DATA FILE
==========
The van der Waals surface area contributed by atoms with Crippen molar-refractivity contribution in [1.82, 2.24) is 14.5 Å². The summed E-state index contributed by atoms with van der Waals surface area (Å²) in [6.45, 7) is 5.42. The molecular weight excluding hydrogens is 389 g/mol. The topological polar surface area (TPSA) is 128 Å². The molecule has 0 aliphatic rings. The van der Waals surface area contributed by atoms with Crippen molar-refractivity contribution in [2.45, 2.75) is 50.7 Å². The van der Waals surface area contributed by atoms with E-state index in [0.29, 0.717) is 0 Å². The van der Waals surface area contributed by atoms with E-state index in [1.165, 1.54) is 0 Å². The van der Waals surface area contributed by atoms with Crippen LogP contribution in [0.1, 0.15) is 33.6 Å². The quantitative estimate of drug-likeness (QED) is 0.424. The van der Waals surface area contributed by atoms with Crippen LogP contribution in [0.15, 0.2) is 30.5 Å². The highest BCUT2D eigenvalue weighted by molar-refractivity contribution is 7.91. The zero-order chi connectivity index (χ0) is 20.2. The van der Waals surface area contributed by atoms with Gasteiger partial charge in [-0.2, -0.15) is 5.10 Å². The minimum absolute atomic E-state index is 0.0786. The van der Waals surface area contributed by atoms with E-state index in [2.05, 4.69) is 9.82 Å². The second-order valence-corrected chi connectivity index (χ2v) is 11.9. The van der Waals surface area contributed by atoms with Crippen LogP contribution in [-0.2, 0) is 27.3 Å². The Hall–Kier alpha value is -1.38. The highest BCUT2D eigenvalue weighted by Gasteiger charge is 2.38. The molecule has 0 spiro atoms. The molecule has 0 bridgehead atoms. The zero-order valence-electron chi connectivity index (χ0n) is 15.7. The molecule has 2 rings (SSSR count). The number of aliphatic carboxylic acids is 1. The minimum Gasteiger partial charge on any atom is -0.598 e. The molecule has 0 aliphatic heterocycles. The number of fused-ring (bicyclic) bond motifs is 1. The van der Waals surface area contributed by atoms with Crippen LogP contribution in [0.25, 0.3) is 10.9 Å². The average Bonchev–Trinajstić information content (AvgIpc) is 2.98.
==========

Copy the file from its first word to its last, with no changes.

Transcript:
The van der Waals surface area contributed by atoms with Crippen molar-refractivity contribution in [1.82, 2.24) is 14.5 Å². The summed E-state index contributed by atoms with van der Waals surface area (Å²) in [6.45, 7) is 5.42. The molecular weight excluding hydrogens is 389 g/mol. The topological polar surface area (TPSA) is 128 Å². The molecule has 0 aliphatic rings. The van der Waals surface area contributed by atoms with Crippen molar-refractivity contribution in [2.45, 2.75) is 50.7 Å². The van der Waals surface area contributed by atoms with E-state index in [0.29, 0.717) is 0 Å². The van der Waals surface area contributed by atoms with E-state index in [1.165, 1.54) is 0 Å². The van der Waals surface area contributed by atoms with Crippen LogP contribution in [0.1, 0.15) is 33.6 Å². The quantitative estimate of drug-likeness (QED) is 0.424. The van der Waals surface area contributed by atoms with Crippen LogP contribution in [0.15, 0.2) is 30.5 Å². The highest BCUT2D eigenvalue weighted by molar-refractivity contribution is 7.91. The zero-order chi connectivity index (χ0) is 20.2. The van der Waals surface area contributed by atoms with Gasteiger partial charge in [-0.2, -0.15) is 5.10 Å². The minimum absolute atomic E-state index is 0.0786. The van der Waals surface area contributed by atoms with E-state index in [2.05, 4.69) is 9.82 Å². The second-order valence-corrected chi connectivity index (χ2v) is 11.9. The van der Waals surface area contributed by atoms with Crippen LogP contribution in [-0.2, 0) is 27.3 Å². The Hall–Kier alpha value is -1.38. The highest BCUT2D eigenvalue weighted by Gasteiger charge is 2.38. The molecule has 0 spiro atoms. The molecule has 0 bridgehead atoms. The zero-order valence-electron chi connectivity index (χ0n) is 15.7. The molecule has 2 rings (SSSR count). The number of aliphatic carboxylic acids is 1. The minimum Gasteiger partial charge on any atom is -0.598 e. The molecule has 0 aliphatic heterocycles. The number of fused-ring (bicyclic) bond motifs is 1. The van der Waals surface area contributed by atoms with Crippen LogP contribution in [0.25, 0.3) is 10.9 Å². The average Bonchev–Trinajstić information content (AvgIpc) is 2.98.